“But strive first for the kingdom of God and God’s righteousness.”
There are moments in history when the church has found itself at critical intersections, where what we claim to believe collides with the cultural temptations around us. These are moments where Christians of all backgrounds, cultures, races, and traditions come face to face with a fork in the road that requires believers to choose a way forward. For us as a nation, the importing of a people from western Africa and enslaving them is one example of the church’s dance with silence, complicity and ultimately – its reluctant but faithful movement to decry slavery as a sin. These critical intersections have occurred over and over again throughout history. The truth is, we Christians have a high tolerance for co-existence with the culture around us – we get comfortable. It takes pivotal moments for the church to “rise up” and claim its counter-cultural voice – but when the church does claim its voice, when we break our silence – history has proven that mountains can be moved.
It is no secret that as a Presbyterian church we love words – so historically we respond with a written declaration or confessions that responds to a unique moment in history. Most of our confessions in our Book of Confessions respond to what was understood as a theological crossroads in history where the church was compelled to break silence. Many of the more recent creeds decry the injustice of their time. This is not about popular politics – this is not about red, blue or even purple states. This is more about finding our faithful voice for a time such as this -when we all know in our hearts that something is not right; that something is broken; that something must change – and we realize (perhaps reluctantly) that as a Jesus people, we are called to be part of that change. There is no other choice!
I believe that this reflects the spirit of the 223rd General Assembly that gathered in St. Louis, Missouri this past week. At a time when we as a culture are overwhelmed with negative newsfeeds, polarization, and violence, a faithful people came together from north, south, east and west. Strangers walked into the assembly, many wondering how their voices and gifts might contribute to what at face value can be an intimidating journey. Well, these men and women – from advisory delegates to commissioners – found their voice together. They embodied the Matthew 6:33 call of the assembly to “strive first for the kingdom of God and God’s righteousness.”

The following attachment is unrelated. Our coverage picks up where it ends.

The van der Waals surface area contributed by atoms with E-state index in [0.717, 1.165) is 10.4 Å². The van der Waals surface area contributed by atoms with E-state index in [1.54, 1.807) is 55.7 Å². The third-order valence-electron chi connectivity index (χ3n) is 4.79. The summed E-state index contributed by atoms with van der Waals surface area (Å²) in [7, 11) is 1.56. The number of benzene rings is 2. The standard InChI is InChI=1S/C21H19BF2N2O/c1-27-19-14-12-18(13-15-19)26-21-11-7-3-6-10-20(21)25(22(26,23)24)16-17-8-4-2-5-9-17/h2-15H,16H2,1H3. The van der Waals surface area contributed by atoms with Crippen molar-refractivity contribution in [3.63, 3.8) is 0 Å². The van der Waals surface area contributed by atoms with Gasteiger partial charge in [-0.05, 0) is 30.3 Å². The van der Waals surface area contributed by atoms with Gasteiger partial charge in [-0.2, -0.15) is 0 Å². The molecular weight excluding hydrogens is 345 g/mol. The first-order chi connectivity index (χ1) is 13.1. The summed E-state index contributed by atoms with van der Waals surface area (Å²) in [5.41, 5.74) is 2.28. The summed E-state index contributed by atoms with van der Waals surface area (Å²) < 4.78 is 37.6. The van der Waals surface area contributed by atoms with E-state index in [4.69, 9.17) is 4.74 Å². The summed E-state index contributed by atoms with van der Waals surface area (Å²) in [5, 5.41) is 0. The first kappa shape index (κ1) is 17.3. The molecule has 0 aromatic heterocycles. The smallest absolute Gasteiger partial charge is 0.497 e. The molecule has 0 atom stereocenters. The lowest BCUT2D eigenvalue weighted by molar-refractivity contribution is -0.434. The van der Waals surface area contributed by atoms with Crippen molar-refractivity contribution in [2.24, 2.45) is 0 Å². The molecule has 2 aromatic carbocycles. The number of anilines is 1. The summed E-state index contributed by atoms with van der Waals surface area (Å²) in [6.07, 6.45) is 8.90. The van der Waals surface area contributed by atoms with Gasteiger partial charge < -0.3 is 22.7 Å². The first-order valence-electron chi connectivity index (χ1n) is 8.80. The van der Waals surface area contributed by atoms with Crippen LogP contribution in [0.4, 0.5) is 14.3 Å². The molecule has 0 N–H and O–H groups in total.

Perhaps it was the powerful and gripping moral imperative of the images of children being ripped from their families that caused the consistent response. Perhaps it was the advocacy presence of our Stated Clerk. Perhaps it was simply the power of the Holy Spirit calling us out at this time in history – but voice after voice, action after action – the assembly spoke up against the violence and injustice prevalent around us. But this Assembly did more than just speak up – they took to the streets on behalf of injustices on immigration and cash bail and they raised money to accompany their street action. It became uncomfortably clear that gathering as a people of faith provided the prayerful discernment to move beyond our comfort zones and to rise up in ways I have not experienced in decades.
The truth is, it sadly takes much for the church to speak up together – I have found myself convicted by the sounds of this 223rd General Assembly. A powerful witness took place as we gathered by the river in St. Louis and I invite us to not take the voice and spirit of this Assembly lightly. This assembly is challenging us to not be silent. It is compelling us to step outside of our comfort zones. And they are reminding us that this is our moment in time to embody the kingdom of God.
So as we continue to consider how the assembly actions, statements and recommendations impact or speak to us as a presbytery, as congregations, and as individual saints, I encourage us to allow their discernment to shape our movement forward as a people of faith for a time such as this. May the breaking of our silence serve to move the mountains of injustice around us. May we embrace the challenges of this moment together. May we embody our commitment to the Gospel of Jesus Christ through continued evangelism – the invitation to follow; continued discipleship – the deepening of our faith; and faithful social response – our witness in the world in response to what is required of us – “but to do justice, to love kindness, and to walk humbly with our God.” (Micah 6:8). May we work together to embody the ‘kin-dom’ to which we’ve been called.
Click here for a brief summary of actions as prepared by the executive staff of the Presbytery of Philadelphia.
Also visit www.ga-pcusa.org.